Test bodies with a diameter of 15 mm and a thickness of 3 mm were produced from all materials. The surfaces of all test bodies were first evenly sanded with fine sanding paper (600 grit). Then they were polished on a cotton cloth under water with superfine aluminum oxide (average particle size 0.04 μm).
The polishability was evaluated visually and graded with the help of a point scale ranging from 1 to 5 with 1 =dull and 5=high gloss.
TABLE 1__________________________________________________________________________Characteristics of the Dental Masses According to the Invention incomparison with Commercially AvailableProducts and with Conventional and Microfilled Heat-Hardening DentalMassesEigenschaft Nr. 1 Nr. 2 Nr. 3 Nr. 4 Nr. 5 Estilux Durafill Degufill H VP1 VP2__________________________________________________________________________Biegefestigkeit 100 74 85 107 128 100 62 110 140 65[N/mm2 ] DIN 13Biegemodul 6000 6000 6800 6600 6800 9700 3200 8000 11000 3900[N/mm2 ] DINDruckfestigkeit 455 470 381 430 410 300 350 320 350 410[N/mm2 ]Vickers Harte HV 5 620 550 710 880 820 660 290 680 660 330[N/mm2 ] DINPolierbarkeit 5 5 5 5 5 1 4 3 1 4__________________________________________________________________________ Key: 1 characteristic 2 flectional strength 3 flexion module 4 pressure resistance 5 pyramid hardness 6 polishability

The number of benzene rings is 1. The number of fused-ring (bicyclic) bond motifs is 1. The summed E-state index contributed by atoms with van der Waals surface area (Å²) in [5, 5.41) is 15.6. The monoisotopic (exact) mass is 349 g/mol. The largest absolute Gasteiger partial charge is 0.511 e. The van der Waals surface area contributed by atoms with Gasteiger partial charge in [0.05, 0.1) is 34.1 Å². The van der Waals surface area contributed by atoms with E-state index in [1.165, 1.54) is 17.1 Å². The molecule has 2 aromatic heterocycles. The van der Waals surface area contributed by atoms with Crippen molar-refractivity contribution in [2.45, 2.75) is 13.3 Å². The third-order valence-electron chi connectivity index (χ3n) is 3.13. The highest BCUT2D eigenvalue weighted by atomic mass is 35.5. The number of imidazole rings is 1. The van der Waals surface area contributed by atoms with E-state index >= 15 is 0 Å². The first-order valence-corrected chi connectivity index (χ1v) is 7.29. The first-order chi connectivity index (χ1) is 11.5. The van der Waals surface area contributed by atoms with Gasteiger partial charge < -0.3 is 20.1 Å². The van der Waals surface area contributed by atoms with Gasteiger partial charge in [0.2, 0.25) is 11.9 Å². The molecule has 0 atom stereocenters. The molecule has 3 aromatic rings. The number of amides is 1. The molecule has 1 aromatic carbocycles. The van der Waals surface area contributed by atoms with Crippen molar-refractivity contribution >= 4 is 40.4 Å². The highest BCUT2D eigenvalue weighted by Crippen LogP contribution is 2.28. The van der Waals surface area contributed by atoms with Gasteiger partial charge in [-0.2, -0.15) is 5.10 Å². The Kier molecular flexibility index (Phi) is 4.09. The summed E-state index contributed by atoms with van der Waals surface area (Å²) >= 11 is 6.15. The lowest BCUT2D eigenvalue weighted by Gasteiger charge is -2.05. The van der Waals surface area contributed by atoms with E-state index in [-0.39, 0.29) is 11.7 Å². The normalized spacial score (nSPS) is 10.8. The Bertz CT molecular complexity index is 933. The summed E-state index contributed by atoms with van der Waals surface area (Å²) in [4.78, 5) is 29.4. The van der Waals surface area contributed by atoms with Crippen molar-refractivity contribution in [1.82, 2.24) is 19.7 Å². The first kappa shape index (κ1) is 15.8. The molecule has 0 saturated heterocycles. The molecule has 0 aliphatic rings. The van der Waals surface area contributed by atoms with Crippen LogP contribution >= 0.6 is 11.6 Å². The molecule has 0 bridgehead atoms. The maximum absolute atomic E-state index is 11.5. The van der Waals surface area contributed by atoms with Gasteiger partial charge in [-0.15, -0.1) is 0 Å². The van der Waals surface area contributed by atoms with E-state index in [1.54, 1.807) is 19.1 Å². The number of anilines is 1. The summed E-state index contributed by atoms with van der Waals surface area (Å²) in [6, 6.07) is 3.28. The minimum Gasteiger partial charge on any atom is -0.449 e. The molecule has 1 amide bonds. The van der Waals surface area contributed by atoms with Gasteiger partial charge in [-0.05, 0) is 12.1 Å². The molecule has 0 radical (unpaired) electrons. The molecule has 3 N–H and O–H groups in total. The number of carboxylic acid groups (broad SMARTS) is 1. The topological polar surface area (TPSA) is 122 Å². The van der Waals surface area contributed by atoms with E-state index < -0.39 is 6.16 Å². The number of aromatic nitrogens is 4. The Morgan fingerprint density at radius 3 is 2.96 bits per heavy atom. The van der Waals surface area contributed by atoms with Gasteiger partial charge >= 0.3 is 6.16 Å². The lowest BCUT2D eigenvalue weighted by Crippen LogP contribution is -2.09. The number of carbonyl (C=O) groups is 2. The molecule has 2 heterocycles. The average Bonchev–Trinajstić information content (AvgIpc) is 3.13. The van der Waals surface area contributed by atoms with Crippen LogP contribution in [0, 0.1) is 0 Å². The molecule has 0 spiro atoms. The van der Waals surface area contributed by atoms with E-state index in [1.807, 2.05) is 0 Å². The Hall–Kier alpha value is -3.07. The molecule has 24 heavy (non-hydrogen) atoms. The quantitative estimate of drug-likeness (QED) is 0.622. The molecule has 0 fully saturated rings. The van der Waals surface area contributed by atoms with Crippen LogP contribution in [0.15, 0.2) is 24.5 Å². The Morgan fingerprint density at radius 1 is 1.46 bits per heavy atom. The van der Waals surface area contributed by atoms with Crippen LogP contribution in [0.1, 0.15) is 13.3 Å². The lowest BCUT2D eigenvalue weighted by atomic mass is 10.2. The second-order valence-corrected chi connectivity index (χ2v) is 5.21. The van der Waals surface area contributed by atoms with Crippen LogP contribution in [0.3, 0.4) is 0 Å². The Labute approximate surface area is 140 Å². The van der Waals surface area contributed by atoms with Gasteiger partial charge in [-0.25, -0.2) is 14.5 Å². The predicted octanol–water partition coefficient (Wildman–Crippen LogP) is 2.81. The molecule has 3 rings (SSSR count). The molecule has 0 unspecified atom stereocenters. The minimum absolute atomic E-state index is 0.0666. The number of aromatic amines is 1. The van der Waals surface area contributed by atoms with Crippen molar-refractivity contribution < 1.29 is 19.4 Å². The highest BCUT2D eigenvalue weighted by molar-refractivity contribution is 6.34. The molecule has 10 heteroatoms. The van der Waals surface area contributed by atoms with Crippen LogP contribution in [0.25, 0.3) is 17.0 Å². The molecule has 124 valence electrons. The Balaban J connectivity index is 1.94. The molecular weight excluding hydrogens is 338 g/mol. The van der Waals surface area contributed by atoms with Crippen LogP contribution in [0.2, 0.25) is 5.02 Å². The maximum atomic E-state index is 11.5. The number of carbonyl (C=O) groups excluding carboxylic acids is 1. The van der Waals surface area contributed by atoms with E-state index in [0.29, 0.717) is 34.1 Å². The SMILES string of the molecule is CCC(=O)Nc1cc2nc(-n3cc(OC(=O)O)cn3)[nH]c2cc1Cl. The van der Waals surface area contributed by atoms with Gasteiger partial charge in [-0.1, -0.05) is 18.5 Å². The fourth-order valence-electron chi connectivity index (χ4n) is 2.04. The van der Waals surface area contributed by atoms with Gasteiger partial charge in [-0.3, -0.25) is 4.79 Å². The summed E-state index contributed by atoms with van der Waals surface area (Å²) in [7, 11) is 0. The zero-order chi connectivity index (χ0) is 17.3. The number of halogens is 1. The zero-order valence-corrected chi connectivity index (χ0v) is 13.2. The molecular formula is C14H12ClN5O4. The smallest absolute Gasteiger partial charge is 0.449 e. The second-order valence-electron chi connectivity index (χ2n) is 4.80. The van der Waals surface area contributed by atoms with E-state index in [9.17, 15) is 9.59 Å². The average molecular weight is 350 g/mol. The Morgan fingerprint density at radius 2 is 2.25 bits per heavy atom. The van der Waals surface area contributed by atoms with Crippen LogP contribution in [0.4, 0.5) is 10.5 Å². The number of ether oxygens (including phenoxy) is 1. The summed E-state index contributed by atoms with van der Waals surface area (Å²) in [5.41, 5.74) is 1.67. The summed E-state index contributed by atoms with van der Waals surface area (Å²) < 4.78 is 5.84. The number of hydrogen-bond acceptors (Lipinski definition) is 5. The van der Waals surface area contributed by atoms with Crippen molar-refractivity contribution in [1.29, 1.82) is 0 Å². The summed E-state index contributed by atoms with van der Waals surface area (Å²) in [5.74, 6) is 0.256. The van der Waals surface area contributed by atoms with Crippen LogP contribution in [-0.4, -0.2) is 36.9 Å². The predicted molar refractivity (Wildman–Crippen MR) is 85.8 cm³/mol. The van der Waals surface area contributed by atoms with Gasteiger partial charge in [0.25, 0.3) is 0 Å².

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|U.S. Classification||523/113, 524/443, 525/479, 523/118, 523/115, 523/117, 523/116|
|International Classification||C08G77/58, A61K6/083, A61K6/093|
|Cooperative Classification||C08G77/58, A61K6/0088|
|European Classification||A61K6/00F1D, C08G77/58|
|May 6, 1997||REMI||Maintenance fee reminder mailed|
|Sep 28, 1997||LAPS||Lapse for failure to pay maintenance fees|
|Dec 9, 1997||FP||Expired due to failure to pay maintenance fee|
Effective date: 19971001